Institutions, not men, were the goals of this period. There were deliberate efforts to separate out administrators from the Party. The brand new Cuban Communist Party celebrated its first Congress in 1975 and approved the SDPE (Sistema de Dirección y Planificación de la Economía, Economic Management and Planning System). The SDPE would be based on “objective economic laws” and consider market mechanisms such as earnings, credit, interests, rational prices, budgets, and economic calculus, especially regarding firms’ self-financing, taxes and transactions among state enterprises. Firms would also enjoy a relative independence, e.g., to hire its work force, seek loans, make investment decisions, establish accounting systems and seek earnings (Mesa- Lago 1979, pp. 69-70). Work norms were again implemented at the firm level. There was a return to long term planning together with emphasis on the training of managers, who were forced to learn the new technology with warnings that failure to do so may bring firing and rotation of personnel.
Moreover, material incentives were introduced to reward economic performance and criticism leveled at the “voluntarism” that was practiced in the context of the application of the former model. As a result, voluntary labor declined considerably, absenteeism was checked and increases in productivity sought. New and more specialized ranks were introduced in the armed forces, which were also reduced in size. Meanwhile, the older, voluntary militias started to disappear. All these changes were made in the midst of self-criticisms on the part of the revolutionary elite and Fidel Castro regarding “the mistakes of the past” based on voluntarism and subjectivity.
A moderate reduction in capital accumulation and an increase in consumption improved the quality of life of the people. During this period, Cuba enjoyed moderate economic growth and was able to keep active social policies. Cuba’s performance in this regard looks more outstanding when compared to the rest of Latin America, which engaged in massive borrowing that created a huge external debt and later on in duced structural adjustments of their economies and considerable reductions of their social expenditures by the end of the seventies and well into the eighties (the so-called “lost decade”).
Although times series differ, especially for the period 1960-64, the magnitude of the outburst of the economy between 1970-75 — around 7.5% according to Mesa-Lago (1987) and 10% for Madrid-Aris (1997) — and for 1980-84 — 5.7% for Madrid-Aris (1997) — seems to be well established. Other authors show lower growth in the sixties, around 2.25% for Madrid Aris (1997) and 2.3% for Mesa-Lago (1987) for 1960-70; around 3.4% for Madrid-Aris (1997) and 4% for Mesa-Lago (1987) for 1975-80; and 1.3% for Madrid-Aris (1997) for 1985-88.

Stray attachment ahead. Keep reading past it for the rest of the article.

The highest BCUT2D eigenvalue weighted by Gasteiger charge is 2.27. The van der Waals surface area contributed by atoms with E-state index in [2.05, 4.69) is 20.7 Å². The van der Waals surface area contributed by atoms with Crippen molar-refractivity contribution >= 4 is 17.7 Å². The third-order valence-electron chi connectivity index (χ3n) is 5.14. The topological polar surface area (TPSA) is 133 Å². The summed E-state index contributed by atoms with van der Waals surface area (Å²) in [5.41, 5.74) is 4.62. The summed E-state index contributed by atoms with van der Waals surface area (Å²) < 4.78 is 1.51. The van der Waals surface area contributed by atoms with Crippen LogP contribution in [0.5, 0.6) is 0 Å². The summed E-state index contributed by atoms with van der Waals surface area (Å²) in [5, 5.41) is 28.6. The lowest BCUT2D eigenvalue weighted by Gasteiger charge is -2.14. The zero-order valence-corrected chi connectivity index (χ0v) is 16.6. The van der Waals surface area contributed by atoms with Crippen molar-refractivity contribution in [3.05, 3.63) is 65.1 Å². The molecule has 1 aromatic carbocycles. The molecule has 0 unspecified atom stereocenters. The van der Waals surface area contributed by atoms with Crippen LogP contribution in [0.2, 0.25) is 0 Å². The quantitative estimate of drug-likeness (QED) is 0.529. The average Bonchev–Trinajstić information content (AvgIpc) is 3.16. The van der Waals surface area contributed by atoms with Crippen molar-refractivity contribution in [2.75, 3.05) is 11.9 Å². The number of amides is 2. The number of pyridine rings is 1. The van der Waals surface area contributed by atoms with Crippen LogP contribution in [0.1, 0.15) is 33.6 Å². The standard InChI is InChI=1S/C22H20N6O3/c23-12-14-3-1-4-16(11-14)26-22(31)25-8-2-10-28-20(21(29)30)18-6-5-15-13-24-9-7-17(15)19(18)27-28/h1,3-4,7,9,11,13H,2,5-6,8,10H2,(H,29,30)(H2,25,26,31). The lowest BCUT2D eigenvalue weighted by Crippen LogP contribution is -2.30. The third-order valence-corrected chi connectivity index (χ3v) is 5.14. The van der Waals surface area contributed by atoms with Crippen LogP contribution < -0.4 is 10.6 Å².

Summarizing, it is possible to conclude that economic growth in Cuba from 1960 to 1980 was average in the context of Latin America growth (around 4%). It was better than Latin America’s during the “lost decade,” but trailed the 5.3% median growth rate of the Newly Industrialized Countries (NICs) (Singh 1998, p. 250).3 In any event, the extraordinary external conditions that prevailed during this period makes the Cuban model almost impossible to replicate — attempts to do so in Chile and Nicaragua ended in failure.
This period witnessed the close alignment of the Cuban economy with the rest of the socialist world. This is what makes the Cuban experience unique. At the beginning of the seventies (1972), Cuba obtained a seat in COMECON; this put the USSR in a position similar to that held by the United States vis-à-vis pre-revolutionary Cuba, even in details such as the share of foreign trade conducted with the island and the preferencial sugar paid to Cuba. In addition, the external aid given to Cuba during the period exceeded any amount provided to any developing country in the world in a similar situation. Between 1970-80, Castro made 4 visits to the USSR and Brezhnev made one visit to Cuba.
Never again would Cuba enjoy such levels of preference. Judging from the outcomes at the end of the eighties, probably never had the revolutionary elite faced more hidden resistance to their goals. Complaints about “irrational investments by the USSR in tropical revolutionaries” that were unheard in earlier periods began to be aired. The caution of the USSR with respect to the help given to the “Sandinistas” in Nicaragua was the consequence of this internal criticism of over-generous aid to Cuba. Overall, one wonders how it was possible for the critics to accept such generosity when Cuban goals in the social area aimed to elevate social indicators beyond those enjoyed internally in the USSR.